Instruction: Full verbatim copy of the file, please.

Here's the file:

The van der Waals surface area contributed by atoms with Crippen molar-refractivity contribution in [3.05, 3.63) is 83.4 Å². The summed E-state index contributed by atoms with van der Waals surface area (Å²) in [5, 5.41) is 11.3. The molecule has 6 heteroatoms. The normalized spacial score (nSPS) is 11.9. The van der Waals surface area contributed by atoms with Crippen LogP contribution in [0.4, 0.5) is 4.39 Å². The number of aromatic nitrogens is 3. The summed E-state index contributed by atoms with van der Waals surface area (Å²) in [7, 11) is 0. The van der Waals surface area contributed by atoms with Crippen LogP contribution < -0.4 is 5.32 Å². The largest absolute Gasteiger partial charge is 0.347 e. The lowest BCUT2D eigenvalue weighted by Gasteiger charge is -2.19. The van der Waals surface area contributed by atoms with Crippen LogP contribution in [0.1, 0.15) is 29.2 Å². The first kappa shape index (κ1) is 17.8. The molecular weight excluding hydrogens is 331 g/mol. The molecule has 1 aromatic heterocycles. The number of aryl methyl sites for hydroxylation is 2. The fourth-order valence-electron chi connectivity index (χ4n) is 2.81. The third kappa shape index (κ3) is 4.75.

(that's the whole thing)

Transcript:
The van der Waals surface area contributed by atoms with Crippen molar-refractivity contribution in [3.05, 3.63) is 83.4 Å². The summed E-state index contributed by atoms with van der Waals surface area (Å²) in [5, 5.41) is 11.3. The molecule has 6 heteroatoms. The normalized spacial score (nSPS) is 11.9. The van der Waals surface area contributed by atoms with Crippen LogP contribution in [0.4, 0.5) is 4.39 Å². The number of aromatic nitrogens is 3. The summed E-state index contributed by atoms with van der Waals surface area (Å²) in [7, 11) is 0. The van der Waals surface area contributed by atoms with Crippen LogP contribution < -0.4 is 5.32 Å². The largest absolute Gasteiger partial charge is 0.347 e. The lowest BCUT2D eigenvalue weighted by Gasteiger charge is -2.19. The van der Waals surface area contributed by atoms with Crippen LogP contribution in [0.1, 0.15) is 29.2 Å². The first kappa shape index (κ1) is 17.8. The molecular weight excluding hydrogens is 331 g/mol. The molecule has 1 aromatic heterocycles. The number of aryl methyl sites for hydroxylation is 2. The fourth-order valence-electron chi connectivity index (χ4n) is 2.81. The third kappa shape index (κ3) is 4.75.